The Phone NUMBER, Reinvented

Steve Jobs famously introduced the iPhone on January 9, 2007 by proclaiming it as “The Phone, Reinvented”. It was a phone, music player, and Internet browser, all in one. That was revolutionary, inasmuch as it created convenience for the user. But if you watch the entire iPhone launch video on YouTube, you’ll see that after the Big Bang announcement, Jobs goes into detail about how the User Interface is all about Ease of Use.

Existing smartphones of the day (Palm, Blackberry) all had a physical keyboard that was relatively difficult to use. They were also problematic in that the keys were fixed, so not amenable to the needs of new software applications (you’d be forced to use a clunky Ctrl+K type of keystroke to activate a feature). The iPhone eliminated the need for the keyboard with its Touch Screen - which also eliminated the need for a stylus, by allowing you to use your fingers. Intuitive and easy to use – this is why the iPhone accounts for half of all mobile phones in the world today.

Um, no. Keep Innovating.

Okay, now let’s talk about phone numbers – the things you must deal with to talk to friends, family, colleagues, doctors and businesses. In the 1920’s phone numbers were only 5 digits – short enough to remember. But by the 1950’s, the numbering plan had to be extended to 10 digits to accommodate the demand. This created the problem of remembering a semi-random number string, which is pretty difficult for most people. Other than the Bell System’s “chunking” of the number into the familiar 3-3-4 format, the only innovation related to the memory problem has been “vanity” phone numbers (making part of the number correspond to letters on the dial-pad, which then spell a word).

So is a vanity number the perfect solution for the problem? Not exactly. In some cases, it is easy to remember. But there are a few issues that diminish the utility. The biggest one is that you have to hunt & peck to spell a word on the telephone dial-pad – which is dangerous and probably illegal if you are driving (as you would be if you just heard a radio advertisement asking you to call the business). Once all the literal 800 numbers were used up, advertisers had to resort to 888, 877, 866, etc. which effectively pushed the memory load from 7 back up to 10 digits. Advertisers also often use partial vanity numbers, such as 877-432-BOSS, which are hardly helpful.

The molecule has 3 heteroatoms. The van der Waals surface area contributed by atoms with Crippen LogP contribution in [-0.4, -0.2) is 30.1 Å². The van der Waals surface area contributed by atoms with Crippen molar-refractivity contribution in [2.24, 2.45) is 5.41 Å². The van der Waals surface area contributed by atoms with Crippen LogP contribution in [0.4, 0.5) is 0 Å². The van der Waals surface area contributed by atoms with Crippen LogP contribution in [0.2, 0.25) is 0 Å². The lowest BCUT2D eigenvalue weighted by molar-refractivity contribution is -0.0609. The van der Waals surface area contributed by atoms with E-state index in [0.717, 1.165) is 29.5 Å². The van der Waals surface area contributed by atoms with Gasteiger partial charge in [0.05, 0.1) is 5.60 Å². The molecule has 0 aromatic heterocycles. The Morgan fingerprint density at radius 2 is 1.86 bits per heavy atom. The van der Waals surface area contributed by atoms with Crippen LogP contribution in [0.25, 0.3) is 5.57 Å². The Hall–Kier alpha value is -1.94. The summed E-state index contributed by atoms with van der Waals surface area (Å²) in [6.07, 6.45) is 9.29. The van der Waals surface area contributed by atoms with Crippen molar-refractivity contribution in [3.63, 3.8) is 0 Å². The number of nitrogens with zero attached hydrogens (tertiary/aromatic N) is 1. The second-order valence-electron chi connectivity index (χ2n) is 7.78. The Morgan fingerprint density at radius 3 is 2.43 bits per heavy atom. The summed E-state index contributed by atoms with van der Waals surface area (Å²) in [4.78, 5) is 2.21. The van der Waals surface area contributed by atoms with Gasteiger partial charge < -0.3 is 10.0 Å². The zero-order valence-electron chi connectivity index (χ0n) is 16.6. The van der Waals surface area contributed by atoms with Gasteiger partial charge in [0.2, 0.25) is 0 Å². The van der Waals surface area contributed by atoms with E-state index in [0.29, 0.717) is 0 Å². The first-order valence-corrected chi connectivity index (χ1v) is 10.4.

Now consider: if you are a marketer, isn’t it frustrating that you want to receive phone calls from prospects and customers, because you know that calls convert at a much higher rate than clicks – but you are stuck with a response method that suppresses calling!? And don’t tell me that “drive to Web” is the answer – those radio listeners and billboard viewers who are driving cannot go to the website while they are driving, and most will forget to do so by the end of their commute. The small subset that do remember to go online in search of your business will start at Google, and only find you in the midst of competitive clutter, which will siphon off some of your surviving prospects.

Your prayers have been answered. Just as domain names relieve us from having to remember IP addresses, #250 Spoken Keywords relieve consumers from having to remember 10 digit phone numbers. Advertising calls-to-action simply ask them to dial #250 & say a brand keyword. The chances of a consumer remembering a phone number are low – but the chances of them remembering the brand name or slogan from the 30-60 second commercial they just heard are quite high. This ease of dialing, and the removal of the memory-based barrier to response, can result in call volume increases of 20-150%. Prospects don’t have to Google you later – they can respond immediately after your ad’s creative or offer inspired them to act.

#250 works right now on virtually all mobile phones in the US and Canada. Advertisers all over the country are licensing their brand keywords (including category terms, like “Roofing”, “Lasik”, “Mortgage”) before their competitors do. Direct Response advertisers are using #250 keywords on national radio like Sirius XM and Premiere Networks (Rush, Hannity, et al.).

Reinvent your own business phone number today by using #250 in your advertising, so more buyers can reach you.

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